An anaglyph demonstrating an amusing binocular effect.

by Jack Schwartz

Courant Institute of Mathematical Sciences
New York University

The figure seen below demonstrates an amusing binocular effect. Seen thru red-blue anaglyphic glasses, the section on the left shows two dark nested rectangles against a bright background in the red-filtered image, and a uniform black in the blue-filtered image. On the right we have one outer dark rectangle in the red-filtered image, and a smaller bright rectangle in the blue-filtered image. In anaglyphic view, the usual violent edge-dependency of perceived intensity makes the interior of the greenish rectangle look almost black, as expected. But another less familiar effect may be noted. In anaglyphic view the two rectangles on the left appear flat, as expected. But the outer rectangle on the right seems to be curiously 'akimbo', and, observed closely, is seen to be tilted in 3-D left-to-right (and curiously hard to look at). This binocular effect (i) disappears if either eye is closed, and (ii) reverses its 'tilt' if the anaglyphic glasses are reversed. The behavior is roughly that which would be expected if fusion were developing between the vertical edges of the outer dark rectangle R on the right and the adjacent edge of the bright rectangle it contains. This interpretation is supported by examination of the pair of lines in the middle of the figure, which also shows imperfect fusion and change in depth perception. Compare the right-hand edges of the rectangles on the right which are geometrically similar, but note (blue filter on right eye) that in the rectangles the black right edge seems to be raised, while in the middle lines it is the bright line that seems to be raised.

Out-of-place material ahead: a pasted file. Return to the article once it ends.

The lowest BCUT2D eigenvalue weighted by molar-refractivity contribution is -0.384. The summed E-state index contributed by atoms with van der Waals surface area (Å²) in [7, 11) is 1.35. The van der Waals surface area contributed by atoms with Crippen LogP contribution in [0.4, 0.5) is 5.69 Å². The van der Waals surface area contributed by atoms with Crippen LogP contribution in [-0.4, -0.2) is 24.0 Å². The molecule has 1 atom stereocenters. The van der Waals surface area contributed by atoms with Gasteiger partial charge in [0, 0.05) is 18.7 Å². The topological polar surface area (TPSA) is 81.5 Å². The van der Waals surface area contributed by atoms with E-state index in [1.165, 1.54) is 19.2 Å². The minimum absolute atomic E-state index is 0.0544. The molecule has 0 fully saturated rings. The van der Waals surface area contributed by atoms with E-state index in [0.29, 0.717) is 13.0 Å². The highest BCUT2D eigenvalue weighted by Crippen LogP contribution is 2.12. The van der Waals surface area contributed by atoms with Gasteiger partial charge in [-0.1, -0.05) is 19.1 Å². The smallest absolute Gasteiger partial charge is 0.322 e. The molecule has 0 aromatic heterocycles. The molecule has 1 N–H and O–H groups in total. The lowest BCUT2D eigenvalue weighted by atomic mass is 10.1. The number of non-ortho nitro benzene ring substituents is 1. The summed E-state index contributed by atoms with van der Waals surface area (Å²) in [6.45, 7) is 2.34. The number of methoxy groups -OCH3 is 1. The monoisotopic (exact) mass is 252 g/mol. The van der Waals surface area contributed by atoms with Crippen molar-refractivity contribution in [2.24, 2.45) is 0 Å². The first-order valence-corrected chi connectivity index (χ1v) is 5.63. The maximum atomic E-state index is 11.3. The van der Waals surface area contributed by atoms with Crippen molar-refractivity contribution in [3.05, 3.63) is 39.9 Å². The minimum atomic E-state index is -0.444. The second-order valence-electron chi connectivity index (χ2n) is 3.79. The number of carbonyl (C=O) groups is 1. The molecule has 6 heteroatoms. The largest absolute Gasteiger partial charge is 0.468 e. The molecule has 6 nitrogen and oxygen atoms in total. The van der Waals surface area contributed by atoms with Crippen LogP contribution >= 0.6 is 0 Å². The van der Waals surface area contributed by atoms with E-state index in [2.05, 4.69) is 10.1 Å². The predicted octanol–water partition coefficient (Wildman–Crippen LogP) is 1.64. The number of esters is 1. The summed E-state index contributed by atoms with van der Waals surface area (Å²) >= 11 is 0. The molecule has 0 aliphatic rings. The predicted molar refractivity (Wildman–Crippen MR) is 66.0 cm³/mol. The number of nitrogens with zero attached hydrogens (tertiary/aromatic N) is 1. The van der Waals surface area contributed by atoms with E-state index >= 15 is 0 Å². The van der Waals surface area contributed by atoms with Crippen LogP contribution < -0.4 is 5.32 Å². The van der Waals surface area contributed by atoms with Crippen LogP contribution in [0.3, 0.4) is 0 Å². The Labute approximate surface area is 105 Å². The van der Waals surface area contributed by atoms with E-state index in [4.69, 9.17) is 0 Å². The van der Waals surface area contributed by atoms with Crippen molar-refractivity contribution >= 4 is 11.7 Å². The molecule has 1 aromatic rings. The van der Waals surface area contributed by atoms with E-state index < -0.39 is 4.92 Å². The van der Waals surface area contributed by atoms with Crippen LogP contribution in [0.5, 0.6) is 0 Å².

What gives this anaglyph its unusually befuddling appearance is the fact that the depth-perception mechanism raises the right (or left) edge of the outer right-hand rectangle without normal binocular fusion taking place. This suggests that these two effects are separable, with fusion possibly occurring as the result of a process of active repression of one (or both!) of the monocular images input to binocular vision.

By arraying multiple copies of the basic pattern seen at the right of Figure 1, either repeating their colors or interchanging black and yellow, we can produce an image that goes beyond the capabilities of th visual system when viewed anaglyphically, and is seen as a collection of strangely tilted elements, some of which even disappear from time to time. This is seen in Figure 2.